ALTHOUGH I have signed H.R. 17045, I am pleased with most of its provisions but concerned about others.
The provisions concerning the Federal-State partnership program for social services successfully concludes many long months of negotiations among the Congress, the Department of Health, Education, and Welfare, Governors, State administrators, and spokesmen for producers and consumers. Ending a long impasse, the efforts of all exemplify my call for communication, cooperation, conciliation, and compromise when I assumed the office of President.
The second element of this bill involves the collection of child support payments from absent parents. I strongly agree with the objectives of this legislation.
In pursuit of this objective, however, certain provisions of this legislation go too far by injecting the Federal Government into domestic relations. Specifically, provisions for use of the Federal courts, the tax collection procedures of the Internal Revenue Service, and excessive audit requirements are an undesirable and an unnecessary intrusion of the Federal Government into domestic relations. They are also an undesirable addition to the workload of the Federal courts, the IRS, and the Department of Health, Education, and Welfare Audit Agency. Further, the establishment of a parent locator service in the Department of Health, Education, and Welfare with access to all Federal records raises serious privacy and administrative issues. I believe that these defects should be corrected in the next Congress, and I will propose legislation to do so.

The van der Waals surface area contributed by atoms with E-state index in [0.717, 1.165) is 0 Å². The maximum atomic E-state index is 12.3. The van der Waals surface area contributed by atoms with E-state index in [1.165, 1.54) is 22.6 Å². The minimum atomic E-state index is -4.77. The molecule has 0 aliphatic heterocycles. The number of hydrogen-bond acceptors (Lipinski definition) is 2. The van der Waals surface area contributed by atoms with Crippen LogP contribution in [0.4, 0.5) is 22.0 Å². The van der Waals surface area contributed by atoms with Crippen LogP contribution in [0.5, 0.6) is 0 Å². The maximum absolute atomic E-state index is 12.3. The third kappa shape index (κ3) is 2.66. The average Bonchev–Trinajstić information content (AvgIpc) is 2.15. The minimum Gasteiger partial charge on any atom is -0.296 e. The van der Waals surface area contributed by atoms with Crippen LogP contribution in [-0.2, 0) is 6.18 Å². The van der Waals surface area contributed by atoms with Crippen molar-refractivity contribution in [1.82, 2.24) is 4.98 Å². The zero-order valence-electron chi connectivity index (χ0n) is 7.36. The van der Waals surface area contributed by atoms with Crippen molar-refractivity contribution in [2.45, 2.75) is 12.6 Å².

I am particularly pleased that this legislation follows a desirable trend in Federal-State relations. It will improve the results of programs previously hampered by unrealistic assumptions of Federal review and control. Those decisions related to local conditions and needs will be made at the State level, while Federal responsibilities are clearly delineated. Indeed, the interests of not only the Federal and State governments but also producers and consumers are recognized and protected.
I also believe that this new legislation significantly improves program accountability and focuses funds on those most in need of services.
In summary, I regard the social services provisions as a major piece of domestic legislation and a significant step forward in Federal-State relations.